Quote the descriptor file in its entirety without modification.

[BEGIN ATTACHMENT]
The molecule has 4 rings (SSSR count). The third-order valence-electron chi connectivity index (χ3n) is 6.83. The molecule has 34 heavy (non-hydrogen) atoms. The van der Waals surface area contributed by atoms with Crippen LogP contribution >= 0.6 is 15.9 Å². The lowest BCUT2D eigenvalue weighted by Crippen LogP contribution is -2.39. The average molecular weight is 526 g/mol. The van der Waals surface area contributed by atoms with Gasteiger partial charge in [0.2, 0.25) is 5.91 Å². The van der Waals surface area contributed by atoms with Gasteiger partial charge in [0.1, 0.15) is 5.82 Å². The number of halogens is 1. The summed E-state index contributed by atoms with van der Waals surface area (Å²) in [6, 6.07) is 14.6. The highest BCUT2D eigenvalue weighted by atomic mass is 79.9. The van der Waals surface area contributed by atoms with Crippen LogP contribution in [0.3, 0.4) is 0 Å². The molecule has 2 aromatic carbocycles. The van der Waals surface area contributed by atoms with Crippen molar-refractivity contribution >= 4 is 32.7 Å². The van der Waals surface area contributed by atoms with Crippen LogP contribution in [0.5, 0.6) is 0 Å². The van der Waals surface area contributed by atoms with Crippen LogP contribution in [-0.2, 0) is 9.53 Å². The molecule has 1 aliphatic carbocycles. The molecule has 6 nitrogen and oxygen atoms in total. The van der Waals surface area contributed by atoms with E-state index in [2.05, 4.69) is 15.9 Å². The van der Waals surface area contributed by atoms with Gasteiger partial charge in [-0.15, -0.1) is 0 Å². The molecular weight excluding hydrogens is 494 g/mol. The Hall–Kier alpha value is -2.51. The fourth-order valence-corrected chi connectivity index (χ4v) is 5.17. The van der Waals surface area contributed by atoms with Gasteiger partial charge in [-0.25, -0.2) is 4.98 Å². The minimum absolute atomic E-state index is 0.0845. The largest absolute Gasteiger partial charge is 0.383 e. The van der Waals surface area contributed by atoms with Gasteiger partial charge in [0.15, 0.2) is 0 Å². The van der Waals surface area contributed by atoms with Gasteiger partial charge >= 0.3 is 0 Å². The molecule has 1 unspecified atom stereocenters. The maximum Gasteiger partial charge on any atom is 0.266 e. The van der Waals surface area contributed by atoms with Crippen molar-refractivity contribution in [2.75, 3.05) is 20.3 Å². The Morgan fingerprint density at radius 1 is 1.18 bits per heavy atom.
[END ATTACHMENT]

The molecule has 4 rings (SSSR count). The third-order valence-electron chi connectivity index (χ3n) is 6.83. The molecule has 34 heavy (non-hydrogen) atoms. The van der Waals surface area contributed by atoms with Crippen LogP contribution >= 0.6 is 15.9 Å². The lowest BCUT2D eigenvalue weighted by Crippen LogP contribution is -2.39. The average molecular weight is 526 g/mol. The van der Waals surface area contributed by atoms with Gasteiger partial charge in [0.2, 0.25) is 5.91 Å². The van der Waals surface area contributed by atoms with Gasteiger partial charge in [0.1, 0.15) is 5.82 Å². The number of halogens is 1. The summed E-state index contributed by atoms with van der Waals surface area (Å²) in [6, 6.07) is 14.6. The highest BCUT2D eigenvalue weighted by atomic mass is 79.9. The van der Waals surface area contributed by atoms with Crippen LogP contribution in [0.3, 0.4) is 0 Å². The molecule has 2 aromatic carbocycles. The van der Waals surface area contributed by atoms with Crippen molar-refractivity contribution >= 4 is 32.7 Å². The van der Waals surface area contributed by atoms with Crippen LogP contribution in [0.5, 0.6) is 0 Å². The van der Waals surface area contributed by atoms with Crippen LogP contribution in [-0.2, 0) is 9.53 Å². The molecule has 1 aliphatic carbocycles. The molecule has 6 nitrogen and oxygen atoms in total. The van der Waals surface area contributed by atoms with E-state index in [2.05, 4.69) is 15.9 Å². The van der Waals surface area contributed by atoms with Gasteiger partial charge in [-0.15, -0.1) is 0 Å². The molecular weight excluding hydrogens is 494 g/mol. The Hall–Kier alpha value is -2.51. The fourth-order valence-corrected chi connectivity index (χ4v) is 5.17. The van der Waals surface area contributed by atoms with Gasteiger partial charge in [-0.25, -0.2) is 4.98 Å². The minimum absolute atomic E-state index is 0.0845. The largest absolute Gasteiger partial charge is 0.383 e. The van der Waals surface area contributed by atoms with Gasteiger partial charge in [0.15, 0.2) is 0 Å². The van der Waals surface area contributed by atoms with Gasteiger partial charge >= 0.3 is 0 Å². The molecule has 1 unspecified atom stereocenters. The maximum Gasteiger partial charge on any atom is 0.266 e. The van der Waals surface area contributed by atoms with Crippen molar-refractivity contribution in [2.75, 3.05) is 20.3 Å². The Morgan fingerprint density at radius 1 is 1.18 bits per heavy atom.